"You're 'eh'" and other love letters
Collegiate updates of a few Hallmark classics
This season, I would like to moonlight as a greeting card writer — preferably of the heartbroken, slightly vulgar Joseph Gordon-Levitt variety.
What spurs such a bold career move, you may ask? It all started in the grocery store.
Upon a recent trip to restock my Triscuits, the single staple item in my pantry, I took a wrong turn and soon found myself perusing the greeting card aisle. I don’t want to cry divine intervention, but since I legitimately went to the grocery store for the sole purpose of buying crackers, I’m driven to think some higher power was at work.
What I saw was shocking. Not a single emotion I’d felt during the entire month of February was reflected in Hallmark form. This was very disappointing — I have a lot of feelings, so I really expected my odds to be better. But amid a polarizing month of “I’m in love” and “I’m single, insufferable and am going to turn every conversation back to my impending future among 22 cats despite your awareness I am actually a dog person,” it seems collegiate incarnations of sentimentality have been unceremoniously pushed aside.
So for all you people out there who don’t give a chocolatier’s ass about Valentine’s Day, here are a few relevant cards I have in the works. Feedback is welcome, but I probably won’t take it. Conveniently, this is also the title of my card on peer response papers. It can be found in the “friendship” section, which — unlike the actual friendship section — offers cards for your peers and the guy you see everywhere so you’re forced to build a relationship based on no legitimate mutual interests.
1. “I’m sorry I puked under your sofa cushions and left you to deal with it” (Sympathy section)
Unless it’s your own, vomit isn’t funny. While I’ve noticed many collegians become more and more desensitized to this phenomenon as they rise through the University ranks, I hope I never cease to be shocked by partygoers’ ability to find the most inopportune location within a half-mile radius and heave in it. Thank goodness I don’t have any family heirlooms, because Sally Drinks-a-Lot would undoubtedly find great-grandma Anna’s antique rich mahogany chest and go to town in that thing.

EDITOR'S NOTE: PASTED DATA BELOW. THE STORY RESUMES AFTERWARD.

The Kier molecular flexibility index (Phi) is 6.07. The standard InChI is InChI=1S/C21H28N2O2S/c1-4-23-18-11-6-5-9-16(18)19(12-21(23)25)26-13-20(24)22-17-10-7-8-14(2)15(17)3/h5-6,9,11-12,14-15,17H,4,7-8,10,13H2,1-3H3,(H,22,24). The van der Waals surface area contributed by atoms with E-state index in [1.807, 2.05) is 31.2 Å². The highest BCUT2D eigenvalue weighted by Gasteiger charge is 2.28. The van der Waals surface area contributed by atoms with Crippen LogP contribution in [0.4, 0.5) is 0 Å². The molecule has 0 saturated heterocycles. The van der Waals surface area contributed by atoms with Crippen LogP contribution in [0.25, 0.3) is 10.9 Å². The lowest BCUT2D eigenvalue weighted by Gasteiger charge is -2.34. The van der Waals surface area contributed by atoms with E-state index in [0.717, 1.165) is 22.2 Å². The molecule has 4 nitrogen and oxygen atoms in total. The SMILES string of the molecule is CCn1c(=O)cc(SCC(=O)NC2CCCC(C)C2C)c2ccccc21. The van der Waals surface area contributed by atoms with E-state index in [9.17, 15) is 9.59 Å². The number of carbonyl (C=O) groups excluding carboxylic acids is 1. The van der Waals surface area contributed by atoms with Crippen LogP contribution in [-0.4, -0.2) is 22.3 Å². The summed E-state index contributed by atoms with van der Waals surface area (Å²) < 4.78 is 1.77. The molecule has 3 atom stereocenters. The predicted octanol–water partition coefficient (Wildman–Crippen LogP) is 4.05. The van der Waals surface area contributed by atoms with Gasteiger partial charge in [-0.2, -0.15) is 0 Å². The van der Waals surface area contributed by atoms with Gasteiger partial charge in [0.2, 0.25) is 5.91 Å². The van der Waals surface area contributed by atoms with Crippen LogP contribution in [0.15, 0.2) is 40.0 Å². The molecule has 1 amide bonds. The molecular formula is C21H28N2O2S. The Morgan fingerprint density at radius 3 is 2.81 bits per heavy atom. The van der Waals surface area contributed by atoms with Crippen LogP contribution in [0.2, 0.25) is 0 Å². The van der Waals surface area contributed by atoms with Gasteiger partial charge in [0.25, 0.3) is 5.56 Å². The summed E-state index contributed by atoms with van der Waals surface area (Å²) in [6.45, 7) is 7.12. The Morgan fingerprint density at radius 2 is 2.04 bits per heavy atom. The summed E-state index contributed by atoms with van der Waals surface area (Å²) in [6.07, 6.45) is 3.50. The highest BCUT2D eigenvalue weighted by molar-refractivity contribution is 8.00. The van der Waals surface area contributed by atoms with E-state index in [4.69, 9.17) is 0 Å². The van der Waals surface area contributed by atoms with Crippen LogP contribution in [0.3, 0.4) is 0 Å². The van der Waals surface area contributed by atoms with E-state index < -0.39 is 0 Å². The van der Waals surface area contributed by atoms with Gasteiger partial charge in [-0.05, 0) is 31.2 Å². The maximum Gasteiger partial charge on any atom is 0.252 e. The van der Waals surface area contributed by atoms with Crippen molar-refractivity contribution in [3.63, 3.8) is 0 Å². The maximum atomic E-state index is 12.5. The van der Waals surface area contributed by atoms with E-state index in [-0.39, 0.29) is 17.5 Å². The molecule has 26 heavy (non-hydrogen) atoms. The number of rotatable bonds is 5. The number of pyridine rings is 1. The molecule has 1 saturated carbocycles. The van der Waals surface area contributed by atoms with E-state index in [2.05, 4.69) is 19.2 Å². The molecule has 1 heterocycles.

As vomit-related condolences are relatively an untapped market, I truly hope to seize upon this spew of opportunity. “Your Lysol job was two thumbs upchuck?” Gold.
2. “Congrats on getting another thing you applied for of your own volition but will inevitably begin complaining about within two days” (Congratulations section)
“Thanks! Even though the majority of my college stress is entirely self-constructed, don’t expect me not to act as if a terribly un-American policy of conscription led to my enslavement to the Relay for Life Food Committee.” — anticipated quote from likely recipients
3. “I like you!*” (Love section)
Asterisk can be filled out with card giver’s qualifying statement of choice. Options include:
a) *Thursday through Saturday after 1 a.m.
b) *But not enough to ever make you breakfast. For some reason, bacon and eggs feel really intimate to me and
c) *Scratch that, you double texted me, and I’m going to extrapolate that action into a belief you want my hand in marriage and so I have begun a plan to cut ties accordingly.
4. “I…commitment problems.” (Love section)
The world’s greatest cop-out, now conveniently available in cardstock form.
5. “You’re okay, but seriously, how can you be so many places at once?” (Miscellaneous section)
To be sent to aforementioned guy you see everywhere so you were forced to build a relationship based on no legitimate mutual interests. At this point, I’m forced to believe his regular cameo appearances may mean he’s becoming a supporting character in my life, and I’m not all that happy about it. Cheers to friends of convenience — if you’re not what Valentine’s Day is all about, I don’t know who is.
Julia’s column runs biweekly Thursdays. She can be reached at email@example.com.